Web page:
Throughout much of the developing world, pay as you go cell phones have revolutionized lives. I’ve seen it in Africa, South America, and the Caribbean where nearly everyone has a mobile phone. They have literally leap-frogged over years of development.
Telecommunications providers in these countries have found it is easier to build cell towers than it is to string land lines. That makes perfect sense. And, with the ability to sell cards with “minutes” on them, users can recharge their phone whenever they run out.
While the ability to communicate is (probably) a positive advance, around me I see evidence of a negative one, too. Water quality in a place like Puerto Lempira, Honduras is low so bottlers are purifying and importing water and soft drinks. Obviously, access to clean water is a good thing. But what is truly troubling is the amount of plastic trash on the ground and in the water. This is a beautiful lush rain forest. The water just a few yards from homes is filled with fish and shrimp for the taking. Mangoes literally fall from the trees (I was nearly hit several times yesterday).
But, this plastic trash just stacks up and gets thrown in the water and nothing is done about it. As we first approached Kalkira, I saw piles of bottles floating in the water.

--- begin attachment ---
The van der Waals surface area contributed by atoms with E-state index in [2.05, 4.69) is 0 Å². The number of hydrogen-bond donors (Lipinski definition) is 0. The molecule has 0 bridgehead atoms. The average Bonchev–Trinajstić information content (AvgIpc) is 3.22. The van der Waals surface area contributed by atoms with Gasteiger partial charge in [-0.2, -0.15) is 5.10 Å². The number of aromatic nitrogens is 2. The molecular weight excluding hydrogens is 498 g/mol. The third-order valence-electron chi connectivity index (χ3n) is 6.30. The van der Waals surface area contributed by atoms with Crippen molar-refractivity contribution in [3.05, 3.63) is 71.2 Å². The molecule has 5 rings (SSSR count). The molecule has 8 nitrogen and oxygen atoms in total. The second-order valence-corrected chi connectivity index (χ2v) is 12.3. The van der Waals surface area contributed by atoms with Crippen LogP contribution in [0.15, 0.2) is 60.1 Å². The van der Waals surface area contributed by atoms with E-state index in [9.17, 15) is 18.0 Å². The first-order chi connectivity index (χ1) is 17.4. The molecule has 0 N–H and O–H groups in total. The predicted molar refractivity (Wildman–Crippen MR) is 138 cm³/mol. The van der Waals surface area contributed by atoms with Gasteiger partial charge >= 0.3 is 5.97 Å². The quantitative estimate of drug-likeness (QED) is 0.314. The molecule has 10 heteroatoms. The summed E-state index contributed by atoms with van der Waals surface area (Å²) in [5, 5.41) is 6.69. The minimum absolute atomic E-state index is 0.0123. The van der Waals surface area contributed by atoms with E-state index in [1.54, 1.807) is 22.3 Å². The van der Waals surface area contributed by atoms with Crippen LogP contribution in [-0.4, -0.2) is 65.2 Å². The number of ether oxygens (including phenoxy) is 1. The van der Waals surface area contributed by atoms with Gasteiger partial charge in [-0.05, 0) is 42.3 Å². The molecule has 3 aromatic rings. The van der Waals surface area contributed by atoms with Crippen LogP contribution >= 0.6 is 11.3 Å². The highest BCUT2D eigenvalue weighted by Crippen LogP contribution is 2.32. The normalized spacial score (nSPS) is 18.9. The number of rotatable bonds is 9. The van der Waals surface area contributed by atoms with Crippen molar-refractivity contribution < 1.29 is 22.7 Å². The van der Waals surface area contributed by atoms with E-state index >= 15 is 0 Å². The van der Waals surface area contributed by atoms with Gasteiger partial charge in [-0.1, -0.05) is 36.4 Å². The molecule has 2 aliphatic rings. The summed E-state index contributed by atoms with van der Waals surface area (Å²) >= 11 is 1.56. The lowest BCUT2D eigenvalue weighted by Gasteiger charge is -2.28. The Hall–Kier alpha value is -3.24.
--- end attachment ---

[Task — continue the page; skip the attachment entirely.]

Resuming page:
Leaving the village, Elmer pointed out a sign that says, basically, “Put Trash in Its Place”. But, the trash can beneath it was overflowing with plastic bottles and the ground around it was covered. Just after I took a picture of it, a boy grabbed a rake and piled up all the bottles—and then burned them. And this was literally feet from the water. I don’t even want to think about the chemicals he released into the air and then breathed as he tended the fire, and what else leaked straight into the water.
Elmer suggested that the ships that deliver cargo to these villages could then pick up the bottles and take them to La Ceiba for recycling. (He is going to recommend this to a friend who owns a boat making deliveries to La Moskitia) I would like to see the soft drink bottlers (Coca-Cola was the primary brand) take responsibility and work to clean up this trash. They are making plenty of money selling Cokes and Dasani water here, they need to reinvest some of it for the future of the people and the environment..